octaword, double quadword

This is a discussion on octaword, double quadword within the C Programming forums, part of the General Programming Boards category; on wikipedia i read about these types, but is it possible to declare and use them in C?...

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    octaword, double quadword

    on wikipedia i read about these types, but is it possible to declare and use them in C?

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    C++ Witch laserlight's Avatar
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    No, but then it depends on what does octaword and double quadword actually correspond to. Maybe a long or long long will suffice, or you could use an arbitrary precision arithmetic library.
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    C++まいる!Cをこわせ! Elysia's Avatar
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    Octaword is 16 bytes, no (8 * 2)? There is no such type in C. So if you really need something that big, you'd have to either use an array or an arbitrary precision arithmetic library (whoa, thanks for that text, laserlight; I love copy n' paste!).
    I believe the standard says that long long is 8 bytes? Or does it only say that it's >= long?
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    Quote Originally Posted by Elysia View Post
    Octaword is 16 bytes, no (8 * 2)?
    Not strictly. Word size is architecture-specific. Hence not part of the standard. Hell, even byte size is defined as size of char.

    Quote Originally Posted by Elysia View Post
    I believe the standard says that long long is 8 bytes? Or does it only say that it's >= long?
    At least as big as long, yes.

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    C++まいる!Cをこわせ! Elysia's Avatar
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    I know word is machine specific, but I can't imagine it as less than 2 bytes
    So it is possible that long long can be 16 bytes, then. Though I think it is unlikely.
    So then it simply begs the question: what platform?
    Quote Originally Posted by Adak View Post
    io.h certainly IS included in some modern compilers. It is no longer part of the standard for C, but it is nevertheless, included in the very latest Pelles C versions.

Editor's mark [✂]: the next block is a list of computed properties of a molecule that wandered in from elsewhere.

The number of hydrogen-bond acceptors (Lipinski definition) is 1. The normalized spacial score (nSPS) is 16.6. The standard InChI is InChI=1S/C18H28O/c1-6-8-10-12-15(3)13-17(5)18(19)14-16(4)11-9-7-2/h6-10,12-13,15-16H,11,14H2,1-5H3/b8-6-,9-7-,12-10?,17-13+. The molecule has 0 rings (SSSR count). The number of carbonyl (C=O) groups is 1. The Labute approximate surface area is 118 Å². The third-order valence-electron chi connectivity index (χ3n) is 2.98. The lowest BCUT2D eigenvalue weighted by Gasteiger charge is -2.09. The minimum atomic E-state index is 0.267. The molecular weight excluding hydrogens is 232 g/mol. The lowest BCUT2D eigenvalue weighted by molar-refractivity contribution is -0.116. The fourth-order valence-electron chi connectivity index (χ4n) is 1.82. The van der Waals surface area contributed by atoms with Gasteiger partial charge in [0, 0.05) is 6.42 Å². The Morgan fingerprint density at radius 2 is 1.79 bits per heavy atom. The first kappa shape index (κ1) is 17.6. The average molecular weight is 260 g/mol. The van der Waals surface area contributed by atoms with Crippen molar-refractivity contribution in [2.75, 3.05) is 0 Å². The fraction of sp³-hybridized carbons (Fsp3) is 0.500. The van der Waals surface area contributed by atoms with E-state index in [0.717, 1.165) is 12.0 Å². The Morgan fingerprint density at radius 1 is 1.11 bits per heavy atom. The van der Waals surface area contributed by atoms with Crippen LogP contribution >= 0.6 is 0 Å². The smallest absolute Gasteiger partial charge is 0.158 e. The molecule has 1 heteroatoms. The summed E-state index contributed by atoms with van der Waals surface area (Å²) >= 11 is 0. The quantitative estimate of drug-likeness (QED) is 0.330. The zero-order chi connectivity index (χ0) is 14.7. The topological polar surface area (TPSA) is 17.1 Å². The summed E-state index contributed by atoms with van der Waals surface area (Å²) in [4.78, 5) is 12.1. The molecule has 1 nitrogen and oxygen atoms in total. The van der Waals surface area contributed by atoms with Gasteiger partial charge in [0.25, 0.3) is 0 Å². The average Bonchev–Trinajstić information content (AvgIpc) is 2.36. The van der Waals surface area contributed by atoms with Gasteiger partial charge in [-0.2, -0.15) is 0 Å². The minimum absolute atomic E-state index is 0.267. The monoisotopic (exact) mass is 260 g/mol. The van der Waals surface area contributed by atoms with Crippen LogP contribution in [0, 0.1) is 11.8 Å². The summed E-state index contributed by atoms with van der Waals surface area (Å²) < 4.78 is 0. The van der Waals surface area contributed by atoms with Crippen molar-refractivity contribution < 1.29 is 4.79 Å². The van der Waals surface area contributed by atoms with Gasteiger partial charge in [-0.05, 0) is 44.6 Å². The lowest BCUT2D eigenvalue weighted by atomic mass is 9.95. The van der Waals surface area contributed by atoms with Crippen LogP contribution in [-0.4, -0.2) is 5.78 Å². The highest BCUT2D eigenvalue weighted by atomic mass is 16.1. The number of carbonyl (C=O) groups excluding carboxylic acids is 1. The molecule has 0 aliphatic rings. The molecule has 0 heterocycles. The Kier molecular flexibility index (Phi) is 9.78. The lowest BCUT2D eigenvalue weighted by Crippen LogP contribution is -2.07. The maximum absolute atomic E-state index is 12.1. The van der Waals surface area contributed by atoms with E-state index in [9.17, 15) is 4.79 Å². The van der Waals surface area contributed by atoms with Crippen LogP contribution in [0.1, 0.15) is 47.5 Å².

Quote Originally Posted by Salem View Post
    You mean it's included as a crutch to help ancient programmers limp along without them having to relearn too much.

    Outside of your DOS world, your header file is meaningless.

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    C++ Witch laserlight's Avatar
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    The 1999 edition of the C standard states that sizeof(long long) >= sizeof(long), and one can infer that the range of long long has a size of at least 64 bits.

    Quote Originally Posted by Elysia
    So it is possible that long long can be 16 bytes, then.
    Yes, if the range of long long was at least 128 bits in size.
    Last edited by laserlight; 07-07-2010 at 02:35 PM.
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    Captain Crash brewbuck's Avatar
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    If you have a native 64-bit type, it isn't difficult to do 128-bit arithmetic. It does require some non-portable programming in order to detect carry conditions, but it's not complicated.

    Basically:

    Code:
    void AddOctWord( uint64 lo1, uint64 hi1, uint64 lo2, uint64 hi2, uint64 *loResult, uint64 *hiResult )
    {
        int carry;
        *loResult = lo1 + lo2;
        carry = GetCarryBit();
        *hiResult = hi1 + hi2 + carry;
    }
    The non-portable code is hidden inside GetCarryBit().

    Subtraction, multiplication, division are similar. For multiplication, realize that these numbers are of the form:

    lo+hi*2^64.

    Thus, the product of two 128-bit quantities is:

    (lo1+hi1*2^64)*(lo2+hi2*2^64)

    Using distributive law, the above is equal to:

    lo1*lo2 + lo1*hi2*2^64 + lo2*hi1*2^64 + hi1*hi2*2^128

    Factor it:

    (hi1*hi2)*2^128 + (lo1*hi2 + lo2*hi1)*2^64 + lo1*lo2

    Now the operations are all purely 64-bit. Just be aware that the first term can overflow if the quantities being multiplied have a geometric average greater than 2^64.
    Code:
    //try
    //{
    	if (a) do { f( b); } while(1);
    	else   do { f(!b); } while(1);
    //}

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